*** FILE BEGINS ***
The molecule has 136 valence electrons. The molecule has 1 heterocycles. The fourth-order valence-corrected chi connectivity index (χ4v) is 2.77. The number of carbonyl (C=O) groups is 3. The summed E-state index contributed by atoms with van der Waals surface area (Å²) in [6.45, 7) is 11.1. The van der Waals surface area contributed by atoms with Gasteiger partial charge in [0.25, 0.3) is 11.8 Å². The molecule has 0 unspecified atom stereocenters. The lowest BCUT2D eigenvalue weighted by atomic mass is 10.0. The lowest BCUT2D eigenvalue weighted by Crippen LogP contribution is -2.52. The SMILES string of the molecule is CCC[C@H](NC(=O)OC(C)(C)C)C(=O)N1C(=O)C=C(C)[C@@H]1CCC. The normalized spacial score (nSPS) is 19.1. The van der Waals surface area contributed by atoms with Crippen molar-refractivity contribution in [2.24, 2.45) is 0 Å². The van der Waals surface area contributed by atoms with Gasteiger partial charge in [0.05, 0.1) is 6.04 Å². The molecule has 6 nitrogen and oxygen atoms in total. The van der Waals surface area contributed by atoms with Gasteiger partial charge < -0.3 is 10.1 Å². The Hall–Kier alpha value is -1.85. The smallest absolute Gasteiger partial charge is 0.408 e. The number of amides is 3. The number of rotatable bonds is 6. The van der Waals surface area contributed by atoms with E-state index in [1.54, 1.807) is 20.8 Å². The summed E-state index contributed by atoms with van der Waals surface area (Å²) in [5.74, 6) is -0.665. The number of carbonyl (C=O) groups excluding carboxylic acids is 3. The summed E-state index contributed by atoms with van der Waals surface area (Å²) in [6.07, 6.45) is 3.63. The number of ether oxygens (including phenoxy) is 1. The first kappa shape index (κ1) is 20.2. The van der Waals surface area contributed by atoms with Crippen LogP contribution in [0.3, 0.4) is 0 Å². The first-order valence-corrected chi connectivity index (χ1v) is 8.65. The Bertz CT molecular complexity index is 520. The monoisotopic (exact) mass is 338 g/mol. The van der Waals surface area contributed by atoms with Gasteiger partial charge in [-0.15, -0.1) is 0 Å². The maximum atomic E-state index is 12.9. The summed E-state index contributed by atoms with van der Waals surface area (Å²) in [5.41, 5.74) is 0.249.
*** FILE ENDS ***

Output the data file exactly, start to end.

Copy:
The molecule has 136 valence electrons. The molecule has 1 heterocycles. The fourth-order valence-corrected chi connectivity index (χ4v) is 2.77. The number of carbonyl (C=O) groups is 3. The summed E-state index contributed by atoms with van der Waals surface area (Å²) in [6.45, 7) is 11.1. The van der Waals surface area contributed by atoms with Gasteiger partial charge in [0.25, 0.3) is 11.8 Å². The molecule has 0 unspecified atom stereocenters. The lowest BCUT2D eigenvalue weighted by atomic mass is 10.0. The lowest BCUT2D eigenvalue weighted by Crippen LogP contribution is -2.52. The SMILES string of the molecule is CCC[C@H](NC(=O)OC(C)(C)C)C(=O)N1C(=O)C=C(C)[C@@H]1CCC. The normalized spacial score (nSPS) is 19.1. The van der Waals surface area contributed by atoms with Crippen molar-refractivity contribution in [2.24, 2.45) is 0 Å². The van der Waals surface area contributed by atoms with Gasteiger partial charge in [0.05, 0.1) is 6.04 Å². The molecule has 6 nitrogen and oxygen atoms in total. The van der Waals surface area contributed by atoms with Gasteiger partial charge < -0.3 is 10.1 Å². The Hall–Kier alpha value is -1.85. The smallest absolute Gasteiger partial charge is 0.408 e. The number of amides is 3. The number of rotatable bonds is 6. The van der Waals surface area contributed by atoms with E-state index in [1.54, 1.807) is 20.8 Å². The summed E-state index contributed by atoms with van der Waals surface area (Å²) in [5.74, 6) is -0.665. The number of carbonyl (C=O) groups excluding carboxylic acids is 3. The summed E-state index contributed by atoms with van der Waals surface area (Å²) in [6.07, 6.45) is 3.63. The number of ether oxygens (including phenoxy) is 1. The first kappa shape index (κ1) is 20.2. The van der Waals surface area contributed by atoms with Crippen LogP contribution in [0.3, 0.4) is 0 Å². The first-order valence-corrected chi connectivity index (χ1v) is 8.65. The Bertz CT molecular complexity index is 520. The monoisotopic (exact) mass is 338 g/mol. The van der Waals surface area contributed by atoms with Gasteiger partial charge in [-0.15, -0.1) is 0 Å². The maximum atomic E-state index is 12.9. The summed E-state index contributed by atoms with van der Waals surface area (Å²) in [5.41, 5.74) is 0.249.